Open Access News

News from the open access movement

Saturday, May 24, 2008

Harvesting chemical data from published articles

Peter Murray-Rust has blogged some notes on his talk at the Royal Society of Chemistry meeting, Open Access Publishing in the Chemical Sciences (London, May 22, 2008).  First he endorses Christoph Steinbeck's summary of his talk and then adds some additional notes:

The main thing we took away was the importance of factual data. No-one disputed that facts could not be copyrighted (though not all realised that copyright was only one of the methods used by publishers to control access and re-use - server-side beheading is completely effective). I asked the audience - > 30 composed of publishers, librarians, software companies, etc. - no actual chemists of course - whether anyone would object to our robots reading the literature and extracting the data from the papers whether as text, images of tables. Half the audience thought I should, the rest didn’t vote against.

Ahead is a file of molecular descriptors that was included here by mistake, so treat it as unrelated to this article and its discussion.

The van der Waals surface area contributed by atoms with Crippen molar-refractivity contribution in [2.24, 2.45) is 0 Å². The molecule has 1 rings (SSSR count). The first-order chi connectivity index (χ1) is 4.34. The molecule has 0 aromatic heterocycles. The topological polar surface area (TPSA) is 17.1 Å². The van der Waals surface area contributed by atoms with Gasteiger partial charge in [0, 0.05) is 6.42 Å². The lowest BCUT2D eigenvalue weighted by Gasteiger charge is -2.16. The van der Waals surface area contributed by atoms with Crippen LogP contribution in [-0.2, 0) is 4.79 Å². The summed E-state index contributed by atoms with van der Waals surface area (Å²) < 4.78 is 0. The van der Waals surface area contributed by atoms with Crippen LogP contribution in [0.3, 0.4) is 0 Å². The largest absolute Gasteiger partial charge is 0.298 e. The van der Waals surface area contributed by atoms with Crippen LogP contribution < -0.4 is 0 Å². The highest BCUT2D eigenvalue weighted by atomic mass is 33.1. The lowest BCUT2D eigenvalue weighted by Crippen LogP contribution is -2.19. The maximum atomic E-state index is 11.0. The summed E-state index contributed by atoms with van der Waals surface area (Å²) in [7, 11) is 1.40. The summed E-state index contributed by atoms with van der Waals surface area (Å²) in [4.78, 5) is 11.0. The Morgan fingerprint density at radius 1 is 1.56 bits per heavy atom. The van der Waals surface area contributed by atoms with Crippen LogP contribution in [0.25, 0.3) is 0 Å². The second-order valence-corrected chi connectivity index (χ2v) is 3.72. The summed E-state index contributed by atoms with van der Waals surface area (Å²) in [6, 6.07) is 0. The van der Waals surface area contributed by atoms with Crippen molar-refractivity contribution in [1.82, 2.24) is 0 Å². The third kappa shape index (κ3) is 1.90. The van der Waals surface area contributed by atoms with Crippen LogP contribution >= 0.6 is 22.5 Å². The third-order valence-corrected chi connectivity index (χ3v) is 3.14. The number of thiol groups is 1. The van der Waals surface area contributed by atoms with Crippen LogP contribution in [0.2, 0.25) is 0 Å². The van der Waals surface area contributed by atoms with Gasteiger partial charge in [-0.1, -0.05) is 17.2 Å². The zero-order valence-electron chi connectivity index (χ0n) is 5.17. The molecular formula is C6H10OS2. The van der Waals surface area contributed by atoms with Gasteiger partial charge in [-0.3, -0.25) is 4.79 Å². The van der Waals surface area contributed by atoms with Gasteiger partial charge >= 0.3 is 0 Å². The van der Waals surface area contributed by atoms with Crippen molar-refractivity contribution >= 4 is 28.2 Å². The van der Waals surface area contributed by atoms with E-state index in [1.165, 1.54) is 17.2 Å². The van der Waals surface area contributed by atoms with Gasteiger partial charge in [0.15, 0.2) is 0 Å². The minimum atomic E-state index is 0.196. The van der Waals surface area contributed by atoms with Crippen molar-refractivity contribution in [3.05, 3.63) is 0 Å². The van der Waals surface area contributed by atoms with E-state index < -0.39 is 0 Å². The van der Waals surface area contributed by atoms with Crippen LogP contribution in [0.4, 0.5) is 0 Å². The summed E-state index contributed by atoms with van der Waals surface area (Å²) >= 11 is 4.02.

So, publishers, I’m going to start mining data from your sites. I hope you welcome this as a way forward to a new exciting era of data-rich science publishing. I hope that if you don’t agree you’ll let me know. I wouldn’t like to start and then get the lawyers sent. So please comment - it’s very important. I shan’t attack anyone who sends a reply. And you can send it by confidential email if you like.

There are a million new compounds each year in the scholarly literature. Our robots can produce huge amounts of good information from it. In some cases we get over 90% recall and precision - it depends on the type. This must be good for science. So please, publishers, let us know we can do it and we’ll publicly thank you. And if you don’t like the idea, please let us know why....